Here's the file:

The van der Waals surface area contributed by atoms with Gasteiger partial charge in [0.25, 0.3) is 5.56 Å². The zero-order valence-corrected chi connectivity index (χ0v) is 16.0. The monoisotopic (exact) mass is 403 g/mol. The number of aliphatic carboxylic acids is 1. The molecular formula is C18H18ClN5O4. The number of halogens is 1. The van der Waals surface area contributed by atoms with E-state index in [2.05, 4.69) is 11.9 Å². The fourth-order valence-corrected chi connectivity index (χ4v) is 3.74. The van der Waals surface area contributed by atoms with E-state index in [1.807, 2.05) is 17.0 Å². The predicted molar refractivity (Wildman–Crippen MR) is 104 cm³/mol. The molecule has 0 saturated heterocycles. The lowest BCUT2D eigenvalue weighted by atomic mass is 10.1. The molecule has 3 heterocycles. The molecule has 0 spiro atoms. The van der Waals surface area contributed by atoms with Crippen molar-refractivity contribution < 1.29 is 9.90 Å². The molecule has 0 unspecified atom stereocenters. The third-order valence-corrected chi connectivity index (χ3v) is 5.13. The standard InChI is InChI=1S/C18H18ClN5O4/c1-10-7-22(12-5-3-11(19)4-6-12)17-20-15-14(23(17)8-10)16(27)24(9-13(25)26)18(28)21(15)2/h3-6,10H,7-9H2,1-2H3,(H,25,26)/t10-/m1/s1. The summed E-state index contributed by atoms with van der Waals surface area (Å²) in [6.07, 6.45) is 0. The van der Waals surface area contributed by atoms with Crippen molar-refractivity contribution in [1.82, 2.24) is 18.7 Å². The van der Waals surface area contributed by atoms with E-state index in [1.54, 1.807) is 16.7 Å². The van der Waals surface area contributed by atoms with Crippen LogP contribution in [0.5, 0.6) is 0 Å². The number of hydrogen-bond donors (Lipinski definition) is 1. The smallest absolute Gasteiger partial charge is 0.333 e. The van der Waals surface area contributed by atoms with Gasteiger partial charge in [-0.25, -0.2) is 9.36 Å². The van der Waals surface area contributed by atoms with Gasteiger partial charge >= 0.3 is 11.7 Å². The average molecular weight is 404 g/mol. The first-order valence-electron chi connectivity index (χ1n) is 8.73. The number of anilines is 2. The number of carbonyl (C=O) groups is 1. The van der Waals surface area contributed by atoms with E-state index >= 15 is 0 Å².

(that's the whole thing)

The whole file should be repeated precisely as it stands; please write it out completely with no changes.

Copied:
The van der Waals surface area contributed by atoms with Gasteiger partial charge in [0.25, 0.3) is 5.56 Å². The zero-order valence-corrected chi connectivity index (χ0v) is 16.0. The monoisotopic (exact) mass is 403 g/mol. The number of aliphatic carboxylic acids is 1. The molecular formula is C18H18ClN5O4. The number of halogens is 1. The van der Waals surface area contributed by atoms with E-state index in [2.05, 4.69) is 11.9 Å². The fourth-order valence-corrected chi connectivity index (χ4v) is 3.74. The van der Waals surface area contributed by atoms with E-state index in [1.807, 2.05) is 17.0 Å². The predicted molar refractivity (Wildman–Crippen MR) is 104 cm³/mol. The molecule has 0 saturated heterocycles. The lowest BCUT2D eigenvalue weighted by atomic mass is 10.1. The molecule has 3 heterocycles. The molecule has 0 spiro atoms. The van der Waals surface area contributed by atoms with Crippen molar-refractivity contribution < 1.29 is 9.90 Å². The molecule has 0 unspecified atom stereocenters. The third-order valence-corrected chi connectivity index (χ3v) is 5.13. The standard InChI is InChI=1S/C18H18ClN5O4/c1-10-7-22(12-5-3-11(19)4-6-12)17-20-15-14(23(17)8-10)16(27)24(9-13(25)26)18(28)21(15)2/h3-6,10H,7-9H2,1-2H3,(H,25,26)/t10-/m1/s1. The summed E-state index contributed by atoms with van der Waals surface area (Å²) in [6.07, 6.45) is 0. The van der Waals surface area contributed by atoms with Crippen molar-refractivity contribution in [1.82, 2.24) is 18.7 Å². The van der Waals surface area contributed by atoms with E-state index in [1.54, 1.807) is 16.7 Å². The van der Waals surface area contributed by atoms with Crippen LogP contribution in [0.5, 0.6) is 0 Å². The number of hydrogen-bond donors (Lipinski definition) is 1. The smallest absolute Gasteiger partial charge is 0.333 e. The van der Waals surface area contributed by atoms with Gasteiger partial charge in [-0.25, -0.2) is 9.36 Å². The van der Waals surface area contributed by atoms with Gasteiger partial charge >= 0.3 is 11.7 Å². The average molecular weight is 404 g/mol. The first-order valence-electron chi connectivity index (χ1n) is 8.73. The number of anilines is 2. The number of carbonyl (C=O) groups is 1. The van der Waals surface area contributed by atoms with E-state index >= 15 is 0 Å².